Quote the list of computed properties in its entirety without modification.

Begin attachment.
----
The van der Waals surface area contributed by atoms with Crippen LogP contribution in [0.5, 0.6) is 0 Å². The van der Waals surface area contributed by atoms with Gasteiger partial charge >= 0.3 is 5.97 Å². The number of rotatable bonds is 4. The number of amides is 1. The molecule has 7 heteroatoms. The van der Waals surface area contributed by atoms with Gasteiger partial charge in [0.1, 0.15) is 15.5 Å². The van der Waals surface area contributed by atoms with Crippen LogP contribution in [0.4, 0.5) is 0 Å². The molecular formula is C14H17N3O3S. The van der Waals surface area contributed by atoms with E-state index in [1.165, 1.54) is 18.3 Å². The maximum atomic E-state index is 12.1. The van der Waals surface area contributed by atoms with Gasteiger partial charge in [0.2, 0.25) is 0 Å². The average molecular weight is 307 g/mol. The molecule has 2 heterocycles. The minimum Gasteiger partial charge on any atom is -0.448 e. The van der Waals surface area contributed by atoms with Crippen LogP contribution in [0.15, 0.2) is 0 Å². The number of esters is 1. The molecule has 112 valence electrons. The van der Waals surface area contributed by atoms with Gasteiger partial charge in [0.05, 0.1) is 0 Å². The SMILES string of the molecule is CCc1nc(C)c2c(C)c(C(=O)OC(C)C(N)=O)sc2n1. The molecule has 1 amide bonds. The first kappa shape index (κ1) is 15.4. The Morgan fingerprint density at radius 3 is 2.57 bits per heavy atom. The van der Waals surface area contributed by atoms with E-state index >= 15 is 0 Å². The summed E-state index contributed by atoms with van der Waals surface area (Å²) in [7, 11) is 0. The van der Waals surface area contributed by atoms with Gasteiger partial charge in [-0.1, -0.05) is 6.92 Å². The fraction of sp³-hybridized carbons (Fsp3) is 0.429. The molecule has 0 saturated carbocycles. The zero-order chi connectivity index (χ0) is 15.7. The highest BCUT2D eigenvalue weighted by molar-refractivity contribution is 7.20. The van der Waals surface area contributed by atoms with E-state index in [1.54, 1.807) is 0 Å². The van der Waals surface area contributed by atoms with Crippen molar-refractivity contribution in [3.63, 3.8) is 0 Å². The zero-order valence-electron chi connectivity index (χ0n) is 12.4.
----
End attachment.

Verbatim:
The van der Waals surface area contributed by atoms with Crippen LogP contribution in [0.5, 0.6) is 0 Å². The van der Waals surface area contributed by atoms with Gasteiger partial charge >= 0.3 is 5.97 Å². The number of rotatable bonds is 4. The number of amides is 1. The molecule has 7 heteroatoms. The van der Waals surface area contributed by atoms with Gasteiger partial charge in [0.1, 0.15) is 15.5 Å². The van der Waals surface area contributed by atoms with Crippen LogP contribution in [0.4, 0.5) is 0 Å². The molecular formula is C14H17N3O3S. The van der Waals surface area contributed by atoms with E-state index in [1.165, 1.54) is 18.3 Å². The maximum atomic E-state index is 12.1. The van der Waals surface area contributed by atoms with Gasteiger partial charge in [0.2, 0.25) is 0 Å². The average molecular weight is 307 g/mol. The molecule has 2 heterocycles. The minimum Gasteiger partial charge on any atom is -0.448 e. The van der Waals surface area contributed by atoms with Crippen LogP contribution in [0.15, 0.2) is 0 Å². The number of esters is 1. The molecule has 112 valence electrons. The van der Waals surface area contributed by atoms with Gasteiger partial charge in [0.05, 0.1) is 0 Å². The SMILES string of the molecule is CCc1nc(C)c2c(C)c(C(=O)OC(C)C(N)=O)sc2n1. The molecule has 1 amide bonds. The first kappa shape index (κ1) is 15.4. The Morgan fingerprint density at radius 3 is 2.57 bits per heavy atom. The van der Waals surface area contributed by atoms with E-state index >= 15 is 0 Å². The summed E-state index contributed by atoms with van der Waals surface area (Å²) in [7, 11) is 0. The van der Waals surface area contributed by atoms with Gasteiger partial charge in [-0.1, -0.05) is 6.92 Å². The fraction of sp³-hybridized carbons (Fsp3) is 0.429. The molecule has 0 saturated carbocycles. The zero-order chi connectivity index (χ0) is 15.7. The highest BCUT2D eigenvalue weighted by molar-refractivity contribution is 7.20. The van der Waals surface area contributed by atoms with E-state index in [1.54, 1.807) is 0 Å². The van der Waals surface area contributed by atoms with Crippen molar-refractivity contribution in [3.63, 3.8) is 0 Å². The zero-order valence-electron chi connectivity index (χ0n) is 12.4.